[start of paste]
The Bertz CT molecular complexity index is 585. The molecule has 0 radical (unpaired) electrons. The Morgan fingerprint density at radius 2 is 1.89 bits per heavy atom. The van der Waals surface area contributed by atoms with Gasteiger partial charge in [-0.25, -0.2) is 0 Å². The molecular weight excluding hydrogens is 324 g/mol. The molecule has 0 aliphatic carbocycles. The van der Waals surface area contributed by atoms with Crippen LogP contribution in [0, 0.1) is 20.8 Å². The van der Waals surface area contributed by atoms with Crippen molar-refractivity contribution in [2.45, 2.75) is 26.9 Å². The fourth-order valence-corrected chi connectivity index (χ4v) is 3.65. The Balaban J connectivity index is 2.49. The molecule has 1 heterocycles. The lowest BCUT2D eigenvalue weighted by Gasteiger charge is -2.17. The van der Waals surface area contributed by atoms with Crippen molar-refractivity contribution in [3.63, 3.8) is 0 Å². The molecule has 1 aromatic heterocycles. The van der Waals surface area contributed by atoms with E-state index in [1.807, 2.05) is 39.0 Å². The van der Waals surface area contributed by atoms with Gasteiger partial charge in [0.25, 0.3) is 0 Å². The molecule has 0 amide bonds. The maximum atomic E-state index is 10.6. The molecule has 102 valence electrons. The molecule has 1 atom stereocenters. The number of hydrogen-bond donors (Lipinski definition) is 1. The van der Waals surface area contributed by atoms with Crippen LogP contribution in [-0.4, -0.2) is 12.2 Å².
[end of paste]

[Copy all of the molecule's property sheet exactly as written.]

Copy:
The Bertz CT molecular complexity index is 585. The molecule has 0 radical (unpaired) electrons. The Morgan fingerprint density at radius 2 is 1.89 bits per heavy atom. The van der Waals surface area contributed by atoms with Gasteiger partial charge in [-0.25, -0.2) is 0 Å². The molecular weight excluding hydrogens is 324 g/mol. The molecule has 0 aliphatic carbocycles. The van der Waals surface area contributed by atoms with Crippen LogP contribution in [0, 0.1) is 20.8 Å². The van der Waals surface area contributed by atoms with Crippen molar-refractivity contribution in [2.45, 2.75) is 26.9 Å². The fourth-order valence-corrected chi connectivity index (χ4v) is 3.65. The Balaban J connectivity index is 2.49. The molecule has 1 heterocycles. The lowest BCUT2D eigenvalue weighted by Gasteiger charge is -2.17. The van der Waals surface area contributed by atoms with Crippen molar-refractivity contribution in [3.63, 3.8) is 0 Å². The molecule has 1 aromatic heterocycles. The van der Waals surface area contributed by atoms with E-state index in [1.807, 2.05) is 39.0 Å². The van der Waals surface area contributed by atoms with Gasteiger partial charge in [0.25, 0.3) is 0 Å². The molecule has 0 amide bonds. The maximum atomic E-state index is 10.6. The molecule has 102 valence electrons. The molecule has 1 atom stereocenters. The number of hydrogen-bond donors (Lipinski definition) is 1. The van der Waals surface area contributed by atoms with Crippen LogP contribution in [-0.4, -0.2) is 12.2 Å².